Since the assumption is flawed, the results from that assumption aren't so hot. If you want to show how a cartel and a union are the same, you'll have to show what leverage the opponents of each have.

As far as the Wagner Act, it's true we can't enforce it--the right of workers to organize--in China. We can't enforce a lot of things, but that doesn't make it right or just.

If the conclusion one should then draws is that, well, sure, things suck, but we can't do anything about 'em, then there isn't much hope for progress. And, if we've seen anything over the millenia, there has been something that might be called "progress." Doesn't mean it's easy, but doesn't mean we have to accept the status quo.

4:08 PM  
Blogger kmosser said...

For the outlines of the Wagner Act:

4:10 PM  
Blogger Bazarov said...


(all one link, it wouldn't work completed for some reason; I think it got cut short, like the one you added, Kurt)

That probably has a lot to do with my wariness towards unions, over 80%! I remember hearing stories about my great-grandfather going down to the docks to beat the shit out of scabs and how my dad couldn't get his diploma until he had paid his student union fees. You had no choice but to join one, and when part of the union fees went to the Social Democrats, a political party, it makes you wonder. I realize it's different here, but Unions can monopolize things. Like I've heard it said, "It's just another way for humans to screw other humans." I guess a lot of it boils down to how you like taking it.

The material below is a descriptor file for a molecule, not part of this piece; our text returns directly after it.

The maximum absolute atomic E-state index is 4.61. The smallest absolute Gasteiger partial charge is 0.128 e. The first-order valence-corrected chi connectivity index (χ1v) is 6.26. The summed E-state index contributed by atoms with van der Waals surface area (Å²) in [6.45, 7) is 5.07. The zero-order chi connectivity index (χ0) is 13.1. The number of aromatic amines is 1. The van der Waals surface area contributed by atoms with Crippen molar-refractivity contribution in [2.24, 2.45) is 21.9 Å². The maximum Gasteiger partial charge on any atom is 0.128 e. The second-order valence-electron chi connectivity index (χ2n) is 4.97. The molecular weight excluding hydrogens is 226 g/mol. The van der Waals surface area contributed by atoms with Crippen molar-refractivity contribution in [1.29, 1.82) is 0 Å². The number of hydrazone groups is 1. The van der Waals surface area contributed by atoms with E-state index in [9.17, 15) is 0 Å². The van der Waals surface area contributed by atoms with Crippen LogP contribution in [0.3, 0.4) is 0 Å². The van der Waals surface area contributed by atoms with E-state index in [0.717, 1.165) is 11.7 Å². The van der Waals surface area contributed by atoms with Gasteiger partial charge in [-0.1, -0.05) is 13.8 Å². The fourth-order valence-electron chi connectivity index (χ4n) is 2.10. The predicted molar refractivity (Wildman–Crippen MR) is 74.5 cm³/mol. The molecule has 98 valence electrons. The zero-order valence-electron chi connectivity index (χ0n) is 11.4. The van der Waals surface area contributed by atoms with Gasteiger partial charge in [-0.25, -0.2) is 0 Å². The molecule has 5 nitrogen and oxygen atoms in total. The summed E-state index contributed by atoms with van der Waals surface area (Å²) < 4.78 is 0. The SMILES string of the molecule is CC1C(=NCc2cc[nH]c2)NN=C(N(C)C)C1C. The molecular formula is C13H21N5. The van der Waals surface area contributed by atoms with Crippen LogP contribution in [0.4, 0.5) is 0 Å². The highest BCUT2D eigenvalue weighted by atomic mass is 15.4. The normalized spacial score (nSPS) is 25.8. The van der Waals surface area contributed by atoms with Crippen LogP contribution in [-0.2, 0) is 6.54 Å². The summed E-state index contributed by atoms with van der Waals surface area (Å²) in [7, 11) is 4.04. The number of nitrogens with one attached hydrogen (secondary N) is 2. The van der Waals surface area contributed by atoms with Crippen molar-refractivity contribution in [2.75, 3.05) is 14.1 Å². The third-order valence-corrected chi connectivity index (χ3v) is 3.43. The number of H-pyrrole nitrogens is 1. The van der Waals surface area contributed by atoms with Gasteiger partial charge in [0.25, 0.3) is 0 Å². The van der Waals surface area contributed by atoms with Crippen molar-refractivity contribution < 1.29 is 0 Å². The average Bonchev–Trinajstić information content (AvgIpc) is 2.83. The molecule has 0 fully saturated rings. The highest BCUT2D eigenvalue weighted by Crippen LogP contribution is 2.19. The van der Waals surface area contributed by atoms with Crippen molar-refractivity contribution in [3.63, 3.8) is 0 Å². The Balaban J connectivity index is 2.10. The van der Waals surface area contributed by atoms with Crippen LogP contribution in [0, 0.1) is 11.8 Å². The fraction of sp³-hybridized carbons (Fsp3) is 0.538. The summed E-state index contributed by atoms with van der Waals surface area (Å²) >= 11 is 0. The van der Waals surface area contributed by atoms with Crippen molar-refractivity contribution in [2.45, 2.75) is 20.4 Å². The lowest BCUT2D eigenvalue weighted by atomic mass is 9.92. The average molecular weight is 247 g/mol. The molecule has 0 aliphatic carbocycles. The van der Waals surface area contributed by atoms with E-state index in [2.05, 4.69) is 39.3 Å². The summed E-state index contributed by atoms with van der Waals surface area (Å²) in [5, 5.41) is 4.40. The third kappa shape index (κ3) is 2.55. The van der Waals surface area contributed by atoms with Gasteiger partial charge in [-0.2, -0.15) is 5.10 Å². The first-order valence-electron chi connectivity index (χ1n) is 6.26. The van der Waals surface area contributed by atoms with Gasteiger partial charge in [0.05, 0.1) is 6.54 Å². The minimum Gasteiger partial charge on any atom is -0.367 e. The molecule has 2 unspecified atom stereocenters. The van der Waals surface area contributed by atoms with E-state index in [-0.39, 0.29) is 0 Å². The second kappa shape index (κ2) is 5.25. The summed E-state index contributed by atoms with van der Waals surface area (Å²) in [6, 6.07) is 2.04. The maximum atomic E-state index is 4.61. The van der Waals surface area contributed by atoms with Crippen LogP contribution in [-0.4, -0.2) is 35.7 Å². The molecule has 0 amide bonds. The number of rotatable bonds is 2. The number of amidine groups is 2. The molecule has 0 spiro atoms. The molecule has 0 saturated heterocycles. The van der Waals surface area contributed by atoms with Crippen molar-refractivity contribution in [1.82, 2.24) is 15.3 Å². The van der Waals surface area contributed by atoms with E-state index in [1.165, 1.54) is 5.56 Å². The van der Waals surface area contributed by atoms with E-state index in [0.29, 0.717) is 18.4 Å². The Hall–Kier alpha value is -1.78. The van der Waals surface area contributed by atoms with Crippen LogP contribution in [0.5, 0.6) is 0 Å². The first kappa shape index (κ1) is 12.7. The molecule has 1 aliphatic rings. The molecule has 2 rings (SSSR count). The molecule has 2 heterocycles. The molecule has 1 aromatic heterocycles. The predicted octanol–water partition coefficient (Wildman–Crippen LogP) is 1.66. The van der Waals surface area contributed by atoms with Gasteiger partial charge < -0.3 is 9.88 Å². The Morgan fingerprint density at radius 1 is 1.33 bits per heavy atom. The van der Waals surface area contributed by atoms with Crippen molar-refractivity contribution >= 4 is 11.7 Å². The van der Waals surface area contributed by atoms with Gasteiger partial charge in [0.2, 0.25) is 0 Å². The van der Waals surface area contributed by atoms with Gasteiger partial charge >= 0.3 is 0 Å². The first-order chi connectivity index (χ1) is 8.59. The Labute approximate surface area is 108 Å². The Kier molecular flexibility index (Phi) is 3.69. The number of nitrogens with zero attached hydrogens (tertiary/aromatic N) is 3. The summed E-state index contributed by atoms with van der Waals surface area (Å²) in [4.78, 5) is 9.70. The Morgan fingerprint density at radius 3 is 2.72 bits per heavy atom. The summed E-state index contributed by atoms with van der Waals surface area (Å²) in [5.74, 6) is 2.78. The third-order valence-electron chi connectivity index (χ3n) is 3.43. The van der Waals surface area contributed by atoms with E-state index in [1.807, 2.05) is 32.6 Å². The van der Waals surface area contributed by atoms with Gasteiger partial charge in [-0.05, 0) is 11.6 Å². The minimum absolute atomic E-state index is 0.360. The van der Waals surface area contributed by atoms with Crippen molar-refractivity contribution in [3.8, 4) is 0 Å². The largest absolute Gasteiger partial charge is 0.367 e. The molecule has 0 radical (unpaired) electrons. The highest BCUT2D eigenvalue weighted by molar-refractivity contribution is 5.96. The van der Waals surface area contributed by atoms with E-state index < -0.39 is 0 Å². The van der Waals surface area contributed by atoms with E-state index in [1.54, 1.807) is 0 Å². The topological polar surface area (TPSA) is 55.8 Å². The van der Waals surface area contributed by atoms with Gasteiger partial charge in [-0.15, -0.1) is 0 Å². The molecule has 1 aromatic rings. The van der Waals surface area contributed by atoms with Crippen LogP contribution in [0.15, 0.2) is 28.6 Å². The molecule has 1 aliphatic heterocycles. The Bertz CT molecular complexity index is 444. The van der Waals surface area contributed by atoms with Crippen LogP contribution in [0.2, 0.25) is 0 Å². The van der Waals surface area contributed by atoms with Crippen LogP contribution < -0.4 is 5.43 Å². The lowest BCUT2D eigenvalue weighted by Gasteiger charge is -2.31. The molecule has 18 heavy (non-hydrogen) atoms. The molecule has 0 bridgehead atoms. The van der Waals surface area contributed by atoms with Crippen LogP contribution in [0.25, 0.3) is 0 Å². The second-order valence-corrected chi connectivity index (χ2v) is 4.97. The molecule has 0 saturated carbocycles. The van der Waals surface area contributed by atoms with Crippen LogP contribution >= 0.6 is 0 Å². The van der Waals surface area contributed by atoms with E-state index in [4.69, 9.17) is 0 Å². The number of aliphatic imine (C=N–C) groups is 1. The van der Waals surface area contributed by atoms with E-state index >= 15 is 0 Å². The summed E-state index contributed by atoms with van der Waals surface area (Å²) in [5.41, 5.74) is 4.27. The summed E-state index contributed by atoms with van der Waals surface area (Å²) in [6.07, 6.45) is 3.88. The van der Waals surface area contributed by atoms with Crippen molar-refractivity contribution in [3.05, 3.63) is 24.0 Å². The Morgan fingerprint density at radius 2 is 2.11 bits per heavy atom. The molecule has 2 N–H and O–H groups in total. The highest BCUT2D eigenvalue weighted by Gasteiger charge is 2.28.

As far as the picture goes, I do think a bit about what it would be like to be visited, or to find an intelligent species. Would anyone think they'd be broken up along various political and religious lines? I tend to think they'd all be of one organization, one government, and I have a hard time picturing humans not being under a world government five hundred years from now should we still be around then. We have anarchy right now. I'm guessing most nations wouldn't be against a world government as long as it was modelled after their own type and they were in charge.
I do agree progress has been made throughout history, and that we shouldn't become complacent, but I do think there is a limit to how much you can ask of each generation. Sometimes you just have to wait for people to die for change, and the ever increasing life-spans of humans, particularly those with power, is probably going to slow down progress even more. It's something to bet drinks on at least.

9:40 AM  
Anonymous Anonymous said...

You cant be serious to run that same tired FauxNews arguement about Japanese dont have Unions and that is why Americans buy Toyotas over American cars. What about the great american mpg ratings???

If Detroit can put out a car that gets 50-75 miles to the gallon it would out sell ANY competition. But there it some unwritten law that Detroit keeps mileage at a 19-22 mpg??? And they brag and beat their chest when a car gets 23 mpg. Detroit boardrooms have the collect brainpower of an artichoke.

And while I'm at it I just have 2 words to say Electric Car.

Energy independence - why that's crazy talk we have to buy Saudi oil for the next 70 years till it runs out. PERIOD end of discussion.